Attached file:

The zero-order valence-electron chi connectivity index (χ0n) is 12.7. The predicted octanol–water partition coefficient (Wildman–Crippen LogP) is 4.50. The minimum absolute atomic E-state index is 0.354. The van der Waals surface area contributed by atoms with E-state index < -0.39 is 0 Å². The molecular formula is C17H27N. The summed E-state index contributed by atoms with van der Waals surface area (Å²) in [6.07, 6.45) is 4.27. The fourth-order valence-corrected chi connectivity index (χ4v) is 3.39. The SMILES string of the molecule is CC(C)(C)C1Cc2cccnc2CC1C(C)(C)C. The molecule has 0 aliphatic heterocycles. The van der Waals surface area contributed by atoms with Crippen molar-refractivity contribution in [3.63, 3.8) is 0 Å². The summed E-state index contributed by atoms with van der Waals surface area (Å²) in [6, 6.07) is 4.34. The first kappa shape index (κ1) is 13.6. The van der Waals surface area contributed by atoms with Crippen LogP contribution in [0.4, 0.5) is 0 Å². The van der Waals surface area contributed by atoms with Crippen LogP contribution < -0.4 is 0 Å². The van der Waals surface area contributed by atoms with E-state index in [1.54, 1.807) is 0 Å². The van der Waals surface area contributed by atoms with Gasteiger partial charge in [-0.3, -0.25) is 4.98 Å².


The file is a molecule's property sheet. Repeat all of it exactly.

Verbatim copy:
The zero-order valence-electron chi connectivity index (χ0n) is 12.7. The predicted octanol–water partition coefficient (Wildman–Crippen LogP) is 4.50. The minimum absolute atomic E-state index is 0.354. The van der Waals surface area contributed by atoms with E-state index < -0.39 is 0 Å². The molecular formula is C17H27N. The summed E-state index contributed by atoms with van der Waals surface area (Å²) in [6.07, 6.45) is 4.27. The fourth-order valence-corrected chi connectivity index (χ4v) is 3.39. The SMILES string of the molecule is CC(C)(C)C1Cc2cccnc2CC1C(C)(C)C. The molecule has 0 aliphatic heterocycles. The van der Waals surface area contributed by atoms with Crippen molar-refractivity contribution in [3.63, 3.8) is 0 Å². The summed E-state index contributed by atoms with van der Waals surface area (Å²) in [6, 6.07) is 4.34. The first kappa shape index (κ1) is 13.6. The van der Waals surface area contributed by atoms with Crippen LogP contribution in [0.4, 0.5) is 0 Å². The van der Waals surface area contributed by atoms with Crippen LogP contribution < -0.4 is 0 Å². The van der Waals surface area contributed by atoms with E-state index in [1.54, 1.807) is 0 Å². The van der Waals surface area contributed by atoms with Gasteiger partial charge in [-0.3, -0.25) is 4.98 Å².